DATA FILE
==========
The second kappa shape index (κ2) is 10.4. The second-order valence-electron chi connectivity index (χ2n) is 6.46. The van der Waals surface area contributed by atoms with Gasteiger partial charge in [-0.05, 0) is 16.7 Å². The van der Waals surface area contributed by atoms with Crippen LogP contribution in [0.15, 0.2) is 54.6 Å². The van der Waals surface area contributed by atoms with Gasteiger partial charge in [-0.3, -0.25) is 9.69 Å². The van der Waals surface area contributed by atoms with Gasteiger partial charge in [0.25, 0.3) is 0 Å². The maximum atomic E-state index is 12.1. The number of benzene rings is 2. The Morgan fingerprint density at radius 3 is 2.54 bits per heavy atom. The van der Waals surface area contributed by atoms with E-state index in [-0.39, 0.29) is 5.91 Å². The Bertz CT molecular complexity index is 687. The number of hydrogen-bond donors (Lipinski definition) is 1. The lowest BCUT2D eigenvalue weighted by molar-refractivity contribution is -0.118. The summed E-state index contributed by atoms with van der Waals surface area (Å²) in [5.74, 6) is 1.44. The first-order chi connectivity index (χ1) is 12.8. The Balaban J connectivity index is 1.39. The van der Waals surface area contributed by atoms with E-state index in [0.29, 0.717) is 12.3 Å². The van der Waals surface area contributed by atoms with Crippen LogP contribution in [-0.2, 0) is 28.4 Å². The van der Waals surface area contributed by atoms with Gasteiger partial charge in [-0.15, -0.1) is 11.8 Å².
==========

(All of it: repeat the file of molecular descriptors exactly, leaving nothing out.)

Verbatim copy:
The second kappa shape index (κ2) is 10.4. The second-order valence-electron chi connectivity index (χ2n) is 6.46. The van der Waals surface area contributed by atoms with Gasteiger partial charge in [-0.05, 0) is 16.7 Å². The van der Waals surface area contributed by atoms with Crippen LogP contribution in [0.15, 0.2) is 54.6 Å². The van der Waals surface area contributed by atoms with Gasteiger partial charge in [-0.3, -0.25) is 9.69 Å². The van der Waals surface area contributed by atoms with Gasteiger partial charge in [0.25, 0.3) is 0 Å². The maximum atomic E-state index is 12.1. The number of benzene rings is 2. The Morgan fingerprint density at radius 3 is 2.54 bits per heavy atom. The van der Waals surface area contributed by atoms with E-state index in [-0.39, 0.29) is 5.91 Å². The Bertz CT molecular complexity index is 687. The number of hydrogen-bond donors (Lipinski definition) is 1. The lowest BCUT2D eigenvalue weighted by molar-refractivity contribution is -0.118. The summed E-state index contributed by atoms with van der Waals surface area (Å²) in [5.74, 6) is 1.44. The first-order chi connectivity index (χ1) is 12.8. The Balaban J connectivity index is 1.39. The van der Waals surface area contributed by atoms with E-state index in [0.29, 0.717) is 12.3 Å². The van der Waals surface area contributed by atoms with Crippen LogP contribution in [-0.2, 0) is 28.4 Å². The van der Waals surface area contributed by atoms with Gasteiger partial charge in [-0.15, -0.1) is 11.8 Å².